A Boat For My Potplants
My nautical project took me to glorious places, metaphorically speaking. There were parties on board. There was The World's Smallest Pirate Radio Station. Of course there were plants. And one day even a gorilla.The boat also became my 'Writer's Retreat'. I decided to become an author, writing my debut novel aboard the boat. The book, called MUDDY WATER, was naturally set in Wivenhoe. Amazingly, several local people paid good money to have their names appearing in the book, and a lot of cash was raised for worthy charities - the RNLI, MIND, The Samaritans, and The Royal British Legion.Now, my next multi-singular selling novel, FLORIDA KEY, is in 'production', due for publication in October 2017.I'm sure to be visiting writers' block along the way, as well as euphoria, self-doubt and inspiration.See how my book goes through all the stages - from initial concept to final print. I'll take you with me on my personal journey as I work on the words, on the cover, on the marketing, and on the publishing.Maybe it will inspire you too to have a go at bringing out THE BOOK IN YOU. Everyone has a story in them, just waiting to be told, and after all, if I can do it, anyone can.(Click on the tabs below to see more about the Writer's Retreat In France, the old Boat For My Potplants, Tallulah the Motorhome, Alfonso the Car, and Jane the Woman. And to find out more about MUDDY WATER the novel, click the cover to be transported to its Facebook page)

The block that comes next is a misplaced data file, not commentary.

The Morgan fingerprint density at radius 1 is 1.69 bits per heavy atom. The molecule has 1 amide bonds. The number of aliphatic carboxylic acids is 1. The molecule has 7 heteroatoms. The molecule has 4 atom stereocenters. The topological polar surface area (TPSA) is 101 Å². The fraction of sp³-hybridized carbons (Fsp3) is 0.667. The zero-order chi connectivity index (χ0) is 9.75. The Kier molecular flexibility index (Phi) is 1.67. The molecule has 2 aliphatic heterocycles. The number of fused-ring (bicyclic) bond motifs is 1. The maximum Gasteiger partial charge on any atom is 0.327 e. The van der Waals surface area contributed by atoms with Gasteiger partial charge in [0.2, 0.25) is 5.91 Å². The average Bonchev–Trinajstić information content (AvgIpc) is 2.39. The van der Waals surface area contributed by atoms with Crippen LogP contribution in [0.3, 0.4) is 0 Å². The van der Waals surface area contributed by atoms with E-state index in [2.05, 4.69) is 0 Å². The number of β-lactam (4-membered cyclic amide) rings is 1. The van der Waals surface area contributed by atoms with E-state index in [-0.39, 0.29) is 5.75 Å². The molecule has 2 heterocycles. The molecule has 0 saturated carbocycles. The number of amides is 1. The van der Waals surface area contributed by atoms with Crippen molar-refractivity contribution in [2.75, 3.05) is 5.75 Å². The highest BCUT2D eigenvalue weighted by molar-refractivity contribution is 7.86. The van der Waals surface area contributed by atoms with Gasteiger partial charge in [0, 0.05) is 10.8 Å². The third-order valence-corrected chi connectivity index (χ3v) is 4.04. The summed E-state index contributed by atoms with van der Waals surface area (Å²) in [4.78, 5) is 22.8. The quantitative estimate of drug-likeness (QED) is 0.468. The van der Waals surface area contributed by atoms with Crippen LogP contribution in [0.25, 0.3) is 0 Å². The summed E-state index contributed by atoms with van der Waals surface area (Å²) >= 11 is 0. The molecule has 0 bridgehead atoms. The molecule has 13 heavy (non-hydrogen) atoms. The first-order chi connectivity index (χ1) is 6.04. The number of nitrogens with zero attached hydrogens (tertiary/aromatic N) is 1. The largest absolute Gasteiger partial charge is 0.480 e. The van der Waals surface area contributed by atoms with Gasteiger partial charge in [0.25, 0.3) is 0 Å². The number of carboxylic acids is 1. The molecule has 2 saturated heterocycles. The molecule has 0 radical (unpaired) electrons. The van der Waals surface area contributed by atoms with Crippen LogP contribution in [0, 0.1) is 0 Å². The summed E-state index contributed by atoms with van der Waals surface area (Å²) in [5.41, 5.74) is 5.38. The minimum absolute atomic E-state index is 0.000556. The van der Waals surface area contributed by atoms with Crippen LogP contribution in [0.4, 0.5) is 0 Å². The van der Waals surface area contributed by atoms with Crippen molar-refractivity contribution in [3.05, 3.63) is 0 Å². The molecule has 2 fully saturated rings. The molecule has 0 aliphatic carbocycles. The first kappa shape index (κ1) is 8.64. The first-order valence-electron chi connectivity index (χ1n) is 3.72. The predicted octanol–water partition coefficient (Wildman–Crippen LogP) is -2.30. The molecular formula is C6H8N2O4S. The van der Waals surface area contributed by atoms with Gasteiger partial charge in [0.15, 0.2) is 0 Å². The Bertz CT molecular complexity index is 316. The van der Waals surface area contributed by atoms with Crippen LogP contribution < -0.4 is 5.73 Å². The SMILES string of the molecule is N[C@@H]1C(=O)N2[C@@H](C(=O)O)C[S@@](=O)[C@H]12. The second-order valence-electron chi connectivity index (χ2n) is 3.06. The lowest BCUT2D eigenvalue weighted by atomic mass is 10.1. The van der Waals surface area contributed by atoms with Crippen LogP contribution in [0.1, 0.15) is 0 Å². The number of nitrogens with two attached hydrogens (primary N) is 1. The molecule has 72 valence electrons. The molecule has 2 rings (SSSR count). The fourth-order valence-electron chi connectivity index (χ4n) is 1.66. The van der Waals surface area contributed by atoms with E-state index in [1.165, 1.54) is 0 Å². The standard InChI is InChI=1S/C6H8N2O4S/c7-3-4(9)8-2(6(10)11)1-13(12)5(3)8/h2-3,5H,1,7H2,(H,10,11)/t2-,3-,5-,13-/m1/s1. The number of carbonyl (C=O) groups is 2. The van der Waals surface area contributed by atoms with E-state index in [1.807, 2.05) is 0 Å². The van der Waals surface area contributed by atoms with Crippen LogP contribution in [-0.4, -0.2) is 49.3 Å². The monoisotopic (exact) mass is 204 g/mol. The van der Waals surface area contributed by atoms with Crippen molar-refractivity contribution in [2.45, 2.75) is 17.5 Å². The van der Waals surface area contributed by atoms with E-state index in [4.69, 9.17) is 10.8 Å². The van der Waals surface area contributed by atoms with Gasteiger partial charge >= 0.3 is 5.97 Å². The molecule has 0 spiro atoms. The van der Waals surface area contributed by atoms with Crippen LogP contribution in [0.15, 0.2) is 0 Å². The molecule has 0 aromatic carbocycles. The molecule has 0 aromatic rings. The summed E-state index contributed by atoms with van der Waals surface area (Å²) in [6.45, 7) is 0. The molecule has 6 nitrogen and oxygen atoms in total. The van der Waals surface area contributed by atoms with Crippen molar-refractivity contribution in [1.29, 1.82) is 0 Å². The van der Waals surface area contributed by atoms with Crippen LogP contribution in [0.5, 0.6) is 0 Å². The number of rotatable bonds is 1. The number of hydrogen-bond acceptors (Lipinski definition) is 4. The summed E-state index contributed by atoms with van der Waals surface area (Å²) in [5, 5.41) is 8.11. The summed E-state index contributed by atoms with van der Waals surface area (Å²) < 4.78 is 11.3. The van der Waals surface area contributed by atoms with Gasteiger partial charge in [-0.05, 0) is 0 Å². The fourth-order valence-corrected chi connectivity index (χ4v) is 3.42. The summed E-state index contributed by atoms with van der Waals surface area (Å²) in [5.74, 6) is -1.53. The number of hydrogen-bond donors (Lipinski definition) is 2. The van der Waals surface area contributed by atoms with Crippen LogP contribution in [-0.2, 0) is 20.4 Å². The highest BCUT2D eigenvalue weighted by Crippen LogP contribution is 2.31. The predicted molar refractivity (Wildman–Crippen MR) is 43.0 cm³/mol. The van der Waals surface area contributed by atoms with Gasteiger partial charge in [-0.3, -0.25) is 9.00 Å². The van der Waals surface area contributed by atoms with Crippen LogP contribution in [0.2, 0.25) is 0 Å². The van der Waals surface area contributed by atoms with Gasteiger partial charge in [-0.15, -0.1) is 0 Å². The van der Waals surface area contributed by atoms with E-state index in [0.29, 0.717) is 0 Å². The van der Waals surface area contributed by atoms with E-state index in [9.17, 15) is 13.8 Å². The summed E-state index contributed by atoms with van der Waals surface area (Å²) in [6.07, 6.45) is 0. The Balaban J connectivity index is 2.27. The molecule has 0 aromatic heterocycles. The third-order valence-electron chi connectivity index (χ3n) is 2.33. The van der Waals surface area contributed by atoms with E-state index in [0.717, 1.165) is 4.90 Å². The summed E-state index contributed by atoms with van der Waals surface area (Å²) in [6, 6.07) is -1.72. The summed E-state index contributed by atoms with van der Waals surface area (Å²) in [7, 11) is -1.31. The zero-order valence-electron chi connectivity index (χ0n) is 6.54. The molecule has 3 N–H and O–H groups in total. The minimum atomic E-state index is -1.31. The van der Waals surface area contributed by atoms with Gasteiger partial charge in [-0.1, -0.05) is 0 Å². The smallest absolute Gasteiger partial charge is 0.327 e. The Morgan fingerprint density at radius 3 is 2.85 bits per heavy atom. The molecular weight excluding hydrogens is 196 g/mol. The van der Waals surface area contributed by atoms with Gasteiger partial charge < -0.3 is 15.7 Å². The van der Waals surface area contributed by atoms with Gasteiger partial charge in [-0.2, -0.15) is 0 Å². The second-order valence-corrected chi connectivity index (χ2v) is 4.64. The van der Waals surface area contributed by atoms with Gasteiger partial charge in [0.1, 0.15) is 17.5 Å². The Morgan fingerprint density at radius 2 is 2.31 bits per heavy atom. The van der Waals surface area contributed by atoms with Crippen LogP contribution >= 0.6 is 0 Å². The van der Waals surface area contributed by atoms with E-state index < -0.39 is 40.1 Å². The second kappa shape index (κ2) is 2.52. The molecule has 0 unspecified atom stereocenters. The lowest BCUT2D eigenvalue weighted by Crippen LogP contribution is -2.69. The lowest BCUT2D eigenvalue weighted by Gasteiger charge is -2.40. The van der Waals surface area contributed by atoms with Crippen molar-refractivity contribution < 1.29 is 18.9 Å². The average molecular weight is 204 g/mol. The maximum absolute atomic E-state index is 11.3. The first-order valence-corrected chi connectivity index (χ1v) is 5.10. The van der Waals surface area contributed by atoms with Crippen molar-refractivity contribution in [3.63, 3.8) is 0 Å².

Sunday, 15 July 2012
All Ready But Nowhere To Go
Mike - who I'm confident knows a thing or two about ropes, hooks, cleats and knots - gave me a first-class lesson in how to get untied. Paul followed his instructions to a tee. Jane tended the geraniums, and I said how windy it was and that I don't think we should go out in it.
I was overruled and so we got ourselves prepared. We sat in the cabin and waited for the tide to come in. And we waited some more. I was poised to lower the shiny new motor into the water and start her up with the key that was all ready to be turned.
The water level rose. The boat began to float. How exciting, I thought. But then the tide went out as quickly as it had come in, and we were left on the mud again with nowhere to go.
There was much talk of neaps and springs, and how we should have been better off next week when the spring tide was due. So we called it a day and agreed to try again next Thursday.
At least Jane managed to get the geraniums dead-headed.
Posted by Neil Watson at 22:40